Skip to content


Palani Pannadi and ors. Vs. Nanjammal - Court Judgment

LegalCrystal Citation
SubjectCriminal
CourtChennai High Court
Decided On
Judge
Reported in1973CriLJ1681
AppellantPalani Pannadi and ors.
RespondentNanjammal
Cases ReferredA. Naravana v. Muneppa
Excerpt:
- .....the amin p. w. 1. to the bus stand for sending him away. all the four accused petitioners broke open the lock in the meantime and occupied the house. the complainant (p. w. 3) returned from the bus stop and found the house broken open and occupied to hell dismay. she auestioned the accused-petitioners but thev replied arrogantly. she sought redress before the court.4. both the courts below believed the evidence of p. ws. 1 to 5 and the contents of ex. p. 2 in regard to the actual delivery. p. ws. 3 and 5 deposed that the amin went to the building in question and effected delivery on 16-4-1970. p. w. 4 testified before the court that he saw the four petitioners actually breaking onen the lock and entering the house. the village munsif p. w. 2 and p. w. 5 deposed that a. 3 is is now.....
Judgment:
ORDER

K.N. Mudaliyar, J.

1. This is a petition seeking to revise the order of the Court of the District Magistrate (J) of Coimbatore confirming the order of the trial Magistrate convicting the four accused-petitioners of the offence under Section 448 IPC and the consequential order passed under Section 522 (1) Crl. P. C. in regard to the restoration of the property to the complainant-respondent.

2. Briefly the facts are: Naniammal fl?W. 3) obtained a decree for possession against accused-petitioners 2 and 3 in O. S. No. 1676 on the file of the court of the District Munsif of Coimbatore. in respect of the house bearing door No. 12/190 situated in Sineanallur. The complainant (P. W. 3) took out execution to recover possession, and delivery was ordered thereon by the Court. There is the delivery warrant issued to P. W. 1, the Amin of the court, to effect delivery. P. W. I. Amin, accompanied by P. W. 3, the decree-holder, and P. W. 2, the village munsif, went to effect delivery on 16-4-1970. Accused-petitioner 3 and a girl were present in the house. P. W. I informed A-3 that he had come to effect delivery. A. 3 refused to give delivery and staged a walk-out. P. W. 1 took out all the articles kept inside the house and placed them outside. He prepared an inventory and handed them over to one Nagappan. brother of A. 3. The prosecution proved the delivery athakshi (Ex. P. 2). sisned by P. W. 2, the village munsif, and PW. 3 the decree-holder, and P. Ws. 4 and 5. two independent witnesses.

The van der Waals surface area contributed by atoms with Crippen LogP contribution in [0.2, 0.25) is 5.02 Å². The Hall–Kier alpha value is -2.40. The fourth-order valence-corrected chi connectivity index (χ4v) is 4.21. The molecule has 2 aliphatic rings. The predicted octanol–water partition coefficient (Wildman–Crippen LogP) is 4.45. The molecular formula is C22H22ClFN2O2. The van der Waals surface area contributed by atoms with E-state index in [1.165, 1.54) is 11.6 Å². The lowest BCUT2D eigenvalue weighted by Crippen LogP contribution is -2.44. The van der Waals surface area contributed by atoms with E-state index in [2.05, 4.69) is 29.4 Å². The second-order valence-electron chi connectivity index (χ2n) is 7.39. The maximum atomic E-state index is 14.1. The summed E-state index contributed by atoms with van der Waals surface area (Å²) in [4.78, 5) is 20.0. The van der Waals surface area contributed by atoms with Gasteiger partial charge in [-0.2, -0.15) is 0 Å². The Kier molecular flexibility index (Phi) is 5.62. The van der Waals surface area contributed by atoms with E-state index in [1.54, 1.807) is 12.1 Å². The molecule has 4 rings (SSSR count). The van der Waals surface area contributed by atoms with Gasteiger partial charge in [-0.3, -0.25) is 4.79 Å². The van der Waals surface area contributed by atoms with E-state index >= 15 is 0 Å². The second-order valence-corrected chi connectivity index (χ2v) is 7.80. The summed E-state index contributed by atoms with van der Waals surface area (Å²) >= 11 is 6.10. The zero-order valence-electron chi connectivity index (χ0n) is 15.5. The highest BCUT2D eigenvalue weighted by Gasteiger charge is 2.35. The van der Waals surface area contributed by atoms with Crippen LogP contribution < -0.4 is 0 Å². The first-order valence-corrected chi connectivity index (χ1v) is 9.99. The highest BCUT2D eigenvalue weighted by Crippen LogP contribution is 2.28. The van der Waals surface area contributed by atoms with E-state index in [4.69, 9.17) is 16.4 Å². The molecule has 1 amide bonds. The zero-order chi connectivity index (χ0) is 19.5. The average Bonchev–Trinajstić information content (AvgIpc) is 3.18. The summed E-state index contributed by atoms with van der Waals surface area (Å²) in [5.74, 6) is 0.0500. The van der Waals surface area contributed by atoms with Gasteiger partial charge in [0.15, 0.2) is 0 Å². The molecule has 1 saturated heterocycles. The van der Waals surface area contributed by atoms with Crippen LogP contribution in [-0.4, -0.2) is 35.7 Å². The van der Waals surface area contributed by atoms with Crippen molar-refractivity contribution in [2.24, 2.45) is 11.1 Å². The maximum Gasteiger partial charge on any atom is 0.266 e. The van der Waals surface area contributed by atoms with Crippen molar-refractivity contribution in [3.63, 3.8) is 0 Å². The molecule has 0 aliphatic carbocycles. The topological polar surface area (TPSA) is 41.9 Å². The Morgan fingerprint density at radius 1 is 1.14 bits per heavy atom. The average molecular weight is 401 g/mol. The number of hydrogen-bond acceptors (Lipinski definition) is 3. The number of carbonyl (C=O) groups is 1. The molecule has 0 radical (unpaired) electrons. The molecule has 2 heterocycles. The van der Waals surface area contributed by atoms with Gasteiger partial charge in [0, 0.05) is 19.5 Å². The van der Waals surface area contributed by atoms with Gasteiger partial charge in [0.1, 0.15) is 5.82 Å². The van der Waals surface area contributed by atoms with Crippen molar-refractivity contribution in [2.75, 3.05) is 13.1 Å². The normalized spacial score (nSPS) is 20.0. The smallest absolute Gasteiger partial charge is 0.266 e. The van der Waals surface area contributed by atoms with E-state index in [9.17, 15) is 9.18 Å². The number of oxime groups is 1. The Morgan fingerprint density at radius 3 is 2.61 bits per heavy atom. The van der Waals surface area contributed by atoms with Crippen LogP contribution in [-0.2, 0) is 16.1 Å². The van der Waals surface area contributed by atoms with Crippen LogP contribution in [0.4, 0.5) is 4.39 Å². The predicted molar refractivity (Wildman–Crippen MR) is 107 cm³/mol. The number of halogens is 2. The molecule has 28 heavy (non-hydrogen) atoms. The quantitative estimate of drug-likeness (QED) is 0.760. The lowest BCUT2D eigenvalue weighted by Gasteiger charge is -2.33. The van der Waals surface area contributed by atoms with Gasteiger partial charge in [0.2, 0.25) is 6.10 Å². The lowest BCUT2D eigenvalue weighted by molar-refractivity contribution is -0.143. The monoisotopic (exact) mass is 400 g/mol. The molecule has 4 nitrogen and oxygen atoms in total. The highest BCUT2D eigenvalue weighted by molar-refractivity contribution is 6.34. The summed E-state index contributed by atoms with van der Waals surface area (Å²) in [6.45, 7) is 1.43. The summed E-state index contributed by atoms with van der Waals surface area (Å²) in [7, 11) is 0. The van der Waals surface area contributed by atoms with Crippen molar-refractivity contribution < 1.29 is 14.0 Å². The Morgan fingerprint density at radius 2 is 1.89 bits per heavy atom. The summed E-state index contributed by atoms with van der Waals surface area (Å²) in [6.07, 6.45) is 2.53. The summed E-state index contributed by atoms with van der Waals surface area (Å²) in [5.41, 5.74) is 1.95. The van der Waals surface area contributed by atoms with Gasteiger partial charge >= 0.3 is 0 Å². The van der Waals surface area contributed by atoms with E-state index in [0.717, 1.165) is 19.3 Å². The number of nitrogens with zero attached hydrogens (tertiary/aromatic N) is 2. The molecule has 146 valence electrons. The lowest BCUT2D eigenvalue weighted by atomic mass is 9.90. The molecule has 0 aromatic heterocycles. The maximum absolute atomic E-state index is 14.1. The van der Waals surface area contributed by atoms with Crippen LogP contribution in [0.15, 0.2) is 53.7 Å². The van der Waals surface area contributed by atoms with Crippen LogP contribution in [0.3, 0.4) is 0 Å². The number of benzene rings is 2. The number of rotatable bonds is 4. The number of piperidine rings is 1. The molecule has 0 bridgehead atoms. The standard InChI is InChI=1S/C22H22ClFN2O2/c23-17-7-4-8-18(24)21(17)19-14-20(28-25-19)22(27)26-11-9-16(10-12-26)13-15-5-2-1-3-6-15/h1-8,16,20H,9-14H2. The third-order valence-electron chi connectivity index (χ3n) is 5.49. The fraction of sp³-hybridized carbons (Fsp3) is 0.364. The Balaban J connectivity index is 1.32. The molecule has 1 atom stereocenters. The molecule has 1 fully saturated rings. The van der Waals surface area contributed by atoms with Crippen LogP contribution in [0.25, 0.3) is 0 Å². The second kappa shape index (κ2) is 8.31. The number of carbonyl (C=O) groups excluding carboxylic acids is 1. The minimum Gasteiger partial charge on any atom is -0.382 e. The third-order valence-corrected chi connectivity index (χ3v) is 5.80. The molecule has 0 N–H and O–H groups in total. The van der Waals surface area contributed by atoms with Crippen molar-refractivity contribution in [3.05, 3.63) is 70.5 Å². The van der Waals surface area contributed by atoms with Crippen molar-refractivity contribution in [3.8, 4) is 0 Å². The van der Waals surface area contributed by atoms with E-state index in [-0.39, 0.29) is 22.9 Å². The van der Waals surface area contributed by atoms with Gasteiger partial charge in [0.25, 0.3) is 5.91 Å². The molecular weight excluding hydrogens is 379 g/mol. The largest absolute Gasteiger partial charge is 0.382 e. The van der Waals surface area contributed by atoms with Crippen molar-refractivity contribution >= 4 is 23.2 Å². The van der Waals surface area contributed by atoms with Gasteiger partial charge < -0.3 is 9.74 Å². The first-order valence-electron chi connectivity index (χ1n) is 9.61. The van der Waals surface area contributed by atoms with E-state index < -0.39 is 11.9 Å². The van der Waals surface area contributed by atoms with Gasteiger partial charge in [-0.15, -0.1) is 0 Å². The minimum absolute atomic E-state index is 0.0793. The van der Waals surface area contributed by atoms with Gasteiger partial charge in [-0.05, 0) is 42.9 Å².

3. P. W. 3 accompanied the Amin P. W. 1. to the bus stand for sending him away. All the four accused petitioners broke open the lock in the meantime and occupied the house. The complainant (P. W. 3) returned from the bus stop and found the house broken open and occupied to hell dismay. She auestioned the accused-petitioners but thev replied arrogantly. She sought redress before the Court.

4. Both the courts below believed the evidence of P. Ws. 1 to 5 and the contents of Ex. p. 2 in regard to the actual delivery. P. Ws. 3 and 5 deposed that the Amin went to the building in question and effected delivery on 16-4-1970. P. W. 4 testified before the Court that he saw the four petitioners actually breaking onen the lock and entering the house. The village munsif P. W. 2 and P. W. 5 deposed that A. 3 is is now living in the house in auestion. Both the courts below found that the petitioners committed trespass by breaking open the lock of the house in auestion. Both the courts ordered restoration of possession as provided under Section 522 (1) Crl. P. C.

5. learned Counsel argued that there is no express finding about the intention on the Dart of the petitioners to intimidate, insult or annoy anv Derson in possession of the property. Undoubtedly, there is evidence that these petitioners have broken open the lock and entered the house. There is undoubtedly proof of the intent to commit an offence; not merely that, they have committed the offence of mischief when they broke open the lock of the house in the absence of P. W. 3. The ingredients of Section 448 IPC are proved to the hilt by the complainant.

6. The other argument is that admittedly no force has been used aaainst the complainant (P. W. 3). It is true she was away in the bus-stand for sending P. W_ I, Amin. away. In her absence, the lock was broken open and the petitioners entered into the house. In a limited sense, no 'criminal force' has been used against the 'person' of the complainant (P. W. 3). It is true that Bvers J. has observed in A. Naravana v. Muneppa ILR (1943) Mad 900 : AIR 1943 Mad 257 as follows:-

Although there is much to be said for the view that there is no difference in princiDle between dispossession by effecting a forcible entrance in the absence of the owner and dispossession of the owner himself by the use of force to him. I must hold that the section applies only to criminal force used against the person.

In spite of saving so, the learned Judge confirmed the order of the courts below for restoration of possession made under Section 522 Crl. P. C despite the argument that the 'criminal force' attending the dispossession complained of was used not against the property dispossessed but against the person in his absence. In other words. Byers J. did not confine the scope of the 'use of force' as defined in Section 350 IPC to the person dispossessed only. I am in entire agreement with the conclusion arrived at by Byers J. Therefore, the order of the two courts below under Section 522 (1) Crl. P. C. is confirmed. This revision case is dismissed.


Save Judgments// Add Notes // Store Search Result sets // Organizer Client Files //